The WTCMF completed the construction of the National September 11 Memorial and Museum in July 2011. On July 23, 2011, the WTCMF arranged to have the girder set transported from St. Peter’s Roman Catholic Church and lowered in through the roof of the museum. The cross was placed on a special mounting designed to highlight the girder set as the museum’s centerpiece. In a private religious ceremony, Friar Brian Jordan consecrated the girder set. No other religious or secular representatives were invited to the event.
Shortly after the girder set was placed in the WTCMF, reports began to emerge calling the girder set a ‘miracle cross’. Some Ground Zero workers claim that, as they worked inside the debris, they found a girder cross-section that resembled a Christian cross. One of the rescue workers said, “It was an unmistakable cross made of twisted metal placed there at Ground Zero as if it had been intentionally planted.” This story spread like wildfire, eventually spawning a movie entitled, “The Cross and the Towers”. Producer Scott Perkins said, “It was like a cavern that became a place of worship for the weary and for those working rescue and recovery heroes at Ground Zero. It was as if God was holding out his hand and saying, ‘I am with you, I am here, come find peace in me.’ It was God’s house, a place for anyone to come and be ministered to.”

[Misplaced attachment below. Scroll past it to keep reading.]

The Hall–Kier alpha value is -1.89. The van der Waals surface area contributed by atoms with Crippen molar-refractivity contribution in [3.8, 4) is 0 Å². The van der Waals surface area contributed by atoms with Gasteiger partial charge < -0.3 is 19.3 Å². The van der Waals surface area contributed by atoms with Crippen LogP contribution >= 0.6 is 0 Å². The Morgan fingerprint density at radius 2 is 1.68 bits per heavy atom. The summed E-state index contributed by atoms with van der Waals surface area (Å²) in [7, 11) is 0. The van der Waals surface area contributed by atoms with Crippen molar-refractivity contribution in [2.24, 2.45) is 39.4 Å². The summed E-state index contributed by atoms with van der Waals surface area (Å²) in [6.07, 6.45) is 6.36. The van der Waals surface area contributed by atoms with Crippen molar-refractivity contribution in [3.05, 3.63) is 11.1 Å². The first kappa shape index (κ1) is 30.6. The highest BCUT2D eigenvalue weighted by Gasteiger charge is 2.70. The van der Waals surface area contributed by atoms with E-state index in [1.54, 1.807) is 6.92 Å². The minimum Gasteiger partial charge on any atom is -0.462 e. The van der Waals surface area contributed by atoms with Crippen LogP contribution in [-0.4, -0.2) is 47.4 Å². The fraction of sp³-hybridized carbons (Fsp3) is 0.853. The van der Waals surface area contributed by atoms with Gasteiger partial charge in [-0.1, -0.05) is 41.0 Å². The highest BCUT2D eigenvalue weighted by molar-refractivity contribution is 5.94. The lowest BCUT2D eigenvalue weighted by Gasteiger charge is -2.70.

Kenneth Bronstein, New York City Atheists President, said, “The so-called miracle cross that now dominates Ground Zero discriminates against all the Jews, Muslims, Atheists, Agnostics, and others who died in the terrorist attacks on the World Trade Center. The cross is not a miracle. It is just a couple of rusty girders, one of hundreds just like it that were found after the Twin Towers fell. After all, the Twin Towers were built with thousands of such T-shaped girders. That a worker resurrected one of these girders and dubbed it a Christian cross is an affront to all of us who believe in our constitutionally based right to have public places free of religious propaganda and religious coercion.”
Mr. Silverman said, “The one thing we won’t tolerate is Christianity getting special treatment not afforded to us or anyone else. Christians can love and rally around whatever they wish, and if they wish to deify a piece of rubble, that’s up to them, but that doesn’t mean they get sole representation in the WTC memorial.”
The cross is scheduled to be displayed in the museum as the singular representation of all people groups who lost their lives on 9/11. Teresa MacBain, American Atheists Public Relations Director and Former Pastor, said, “We cannot allow this travesty to occur in our country. This is an injustice that affects thousands of people. We will stand. We will fight. We will not back down. The memories of all those who perished is worth the price, no matter how high.”